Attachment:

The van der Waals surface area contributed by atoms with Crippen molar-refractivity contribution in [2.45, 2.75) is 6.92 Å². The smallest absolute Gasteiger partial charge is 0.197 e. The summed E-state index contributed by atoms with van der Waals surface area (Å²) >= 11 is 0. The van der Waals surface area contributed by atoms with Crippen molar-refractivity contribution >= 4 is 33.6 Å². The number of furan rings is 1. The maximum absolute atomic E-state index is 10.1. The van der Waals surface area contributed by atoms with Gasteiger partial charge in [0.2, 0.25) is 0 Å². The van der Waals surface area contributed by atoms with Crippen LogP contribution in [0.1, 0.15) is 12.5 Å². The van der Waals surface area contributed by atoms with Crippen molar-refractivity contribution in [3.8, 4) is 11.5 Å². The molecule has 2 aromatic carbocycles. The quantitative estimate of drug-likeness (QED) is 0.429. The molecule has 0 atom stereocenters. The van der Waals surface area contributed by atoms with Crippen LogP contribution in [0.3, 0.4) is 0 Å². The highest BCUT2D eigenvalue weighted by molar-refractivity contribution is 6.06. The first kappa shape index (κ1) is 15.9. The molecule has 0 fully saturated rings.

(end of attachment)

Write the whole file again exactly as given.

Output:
The van der Waals surface area contributed by atoms with Crippen molar-refractivity contribution in [2.45, 2.75) is 6.92 Å². The smallest absolute Gasteiger partial charge is 0.197 e. The summed E-state index contributed by atoms with van der Waals surface area (Å²) >= 11 is 0. The van der Waals surface area contributed by atoms with Crippen molar-refractivity contribution >= 4 is 33.6 Å². The number of furan rings is 1. The maximum absolute atomic E-state index is 10.1. The van der Waals surface area contributed by atoms with Gasteiger partial charge in [0.2, 0.25) is 0 Å². The van der Waals surface area contributed by atoms with Crippen LogP contribution in [0.1, 0.15) is 12.5 Å². The van der Waals surface area contributed by atoms with Crippen molar-refractivity contribution in [3.8, 4) is 11.5 Å². The molecule has 2 aromatic carbocycles. The quantitative estimate of drug-likeness (QED) is 0.429. The molecule has 0 atom stereocenters. The van der Waals surface area contributed by atoms with Crippen LogP contribution in [0.3, 0.4) is 0 Å². The highest BCUT2D eigenvalue weighted by molar-refractivity contribution is 6.06. The first kappa shape index (κ1) is 15.9. The molecule has 0 fully saturated rings.